I went to see a friend of mine once, and she was crying and bent over double from cramps, very serious pain. I immediately got her a tall glass of water, knowing that we carry large amounts of water in our muscles but, when we are dehydrated, the body will move that water to the heart and brain areas where it is needed to keep the thing alive, and so the muscles get short shift on the deal and cramp (I used to have those night leg cramps several times a week and though they were normal, but since I've hydrated myself I've never had one). She took a little sip. So I said "No, here's how to drink water" and downed the entire glass. Got her another one, she drank it all, and within a few minutes was still hurting but not bent over and crying in pain.



posted on Dec, 3 2013 @ 11:41 AM
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Ours doesn't usually throw a fit except in a store when he thinks he needs to get something.

But then, we usually make sure he has a free access to something to drink, either a non-sweetened juice or water or milk.

Usually, stopping a tantrum is as easy as picking him up with intent to go to the car.



posted on Dec, 3 2013 @ 12:13 PM
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A good ass wooping does it too .

But in all respects , good parenting prevents tantrums from happening in te first place !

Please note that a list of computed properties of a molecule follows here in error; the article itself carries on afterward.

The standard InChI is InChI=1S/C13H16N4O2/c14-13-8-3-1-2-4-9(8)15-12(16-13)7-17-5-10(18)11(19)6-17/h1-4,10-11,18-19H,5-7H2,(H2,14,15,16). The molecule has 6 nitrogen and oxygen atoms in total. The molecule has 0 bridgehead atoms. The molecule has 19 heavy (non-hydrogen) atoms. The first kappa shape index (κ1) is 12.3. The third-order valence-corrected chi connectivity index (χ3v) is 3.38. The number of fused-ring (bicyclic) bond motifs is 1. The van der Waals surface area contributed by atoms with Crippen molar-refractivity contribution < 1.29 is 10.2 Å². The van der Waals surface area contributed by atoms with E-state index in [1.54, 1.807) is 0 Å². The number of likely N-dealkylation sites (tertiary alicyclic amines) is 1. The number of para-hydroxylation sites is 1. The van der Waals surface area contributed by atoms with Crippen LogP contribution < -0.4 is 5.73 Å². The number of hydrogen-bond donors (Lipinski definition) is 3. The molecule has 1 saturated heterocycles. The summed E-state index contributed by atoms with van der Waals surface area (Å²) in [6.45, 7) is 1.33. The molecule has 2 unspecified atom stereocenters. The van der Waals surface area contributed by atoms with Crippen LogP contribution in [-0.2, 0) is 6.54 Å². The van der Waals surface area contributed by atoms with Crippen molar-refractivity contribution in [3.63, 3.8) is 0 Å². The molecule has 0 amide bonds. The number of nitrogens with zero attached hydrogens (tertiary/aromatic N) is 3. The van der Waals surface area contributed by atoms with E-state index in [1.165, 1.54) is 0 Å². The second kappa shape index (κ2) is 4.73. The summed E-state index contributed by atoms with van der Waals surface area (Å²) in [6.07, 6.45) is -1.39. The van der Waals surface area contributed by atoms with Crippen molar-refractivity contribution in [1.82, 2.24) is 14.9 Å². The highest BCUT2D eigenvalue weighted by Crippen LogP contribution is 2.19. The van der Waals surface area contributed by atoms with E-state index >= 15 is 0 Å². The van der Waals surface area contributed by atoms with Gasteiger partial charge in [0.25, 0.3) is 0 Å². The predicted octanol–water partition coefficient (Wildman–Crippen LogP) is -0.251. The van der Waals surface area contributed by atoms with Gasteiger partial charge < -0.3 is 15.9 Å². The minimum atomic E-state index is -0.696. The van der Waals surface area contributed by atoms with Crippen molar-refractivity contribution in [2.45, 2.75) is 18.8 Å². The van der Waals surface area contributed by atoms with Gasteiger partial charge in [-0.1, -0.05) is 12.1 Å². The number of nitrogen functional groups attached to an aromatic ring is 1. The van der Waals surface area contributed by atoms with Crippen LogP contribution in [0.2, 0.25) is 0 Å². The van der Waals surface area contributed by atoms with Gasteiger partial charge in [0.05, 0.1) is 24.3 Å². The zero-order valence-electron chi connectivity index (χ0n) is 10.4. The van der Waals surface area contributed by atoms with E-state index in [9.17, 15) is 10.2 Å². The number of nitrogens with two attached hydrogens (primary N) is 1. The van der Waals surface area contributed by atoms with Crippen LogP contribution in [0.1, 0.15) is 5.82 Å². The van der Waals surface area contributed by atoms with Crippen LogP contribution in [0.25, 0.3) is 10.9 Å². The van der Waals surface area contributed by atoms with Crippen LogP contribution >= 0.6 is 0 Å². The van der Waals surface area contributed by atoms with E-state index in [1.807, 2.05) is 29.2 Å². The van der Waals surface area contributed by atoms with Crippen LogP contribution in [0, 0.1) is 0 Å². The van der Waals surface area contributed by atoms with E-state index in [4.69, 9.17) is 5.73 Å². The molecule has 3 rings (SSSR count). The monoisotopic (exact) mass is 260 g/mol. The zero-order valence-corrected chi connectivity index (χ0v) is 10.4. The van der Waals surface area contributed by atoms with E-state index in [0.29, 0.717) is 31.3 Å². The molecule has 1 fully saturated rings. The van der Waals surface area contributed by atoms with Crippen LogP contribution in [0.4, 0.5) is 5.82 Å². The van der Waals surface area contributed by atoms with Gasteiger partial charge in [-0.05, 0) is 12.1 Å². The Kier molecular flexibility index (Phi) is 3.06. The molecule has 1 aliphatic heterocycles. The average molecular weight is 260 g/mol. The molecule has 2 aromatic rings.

posted on Dec, 3 2013 @ 12:18 PM
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Interesting.

I wonder if this works on adults too?



posted on Dec, 3 2013 @ 12:47 PM
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Aleister

You're very welcome, and if I had a long enough feather I'd knock you down! I hate those screams of toddlers, they split the air like a siren. Hopefully your daughter will grow up hydrated, vitamin C'ed, and will one day stop drawing on walls with crayons (unless you, whoo, a good idea, why doesn't someone make miniature walls - exact wall material just in the size and shape of a canvas - and let their talented child draw on them with crayon. Then frame them and sell them at craft fairs or, better yet, an art gallery. The first one to do it may turn get some good publicity, and the crayon drawings couldn't be worse than some of the modern art fetching millions of whatever money it is in your country. If someone does this, and becomes famous, I want a piece of the income please, even 1 percent might be worth a fortune if this is done right!). And long post shorter, thanks for trying the glass of water technique out and seeing that it works. Please pass it on to at least one friend.


Haha not a bad idea, I promise you your 1% if it works out
I will be passing it on for sure!



posted on Dec, 3 2013 @ 01:53 PM
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reply to post by Aleister
 


It's the fluoride in the water that makes them docile, lol jk, I'll keep this in mind for when my kid gets older.



posted on Dec, 3 2013 @ 11:20 PM
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reply to post by Scouse100
 


Tried this tonight with my 2-year-old daughter. She took a sip and threw it at me. Definitely a work in progress.



posted on Dec, 4 2013 @ 12:38 AM
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It's funny, all I can think about while reading these threads is "salt toxicity".....



posted on Dec, 4 2013 @ 05:05 AM
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wills120
reply to post by Scouse100
 


Tried this tonight with my 2-year-old daughter. She took a sip and threw it at me. Definitely a work in progress.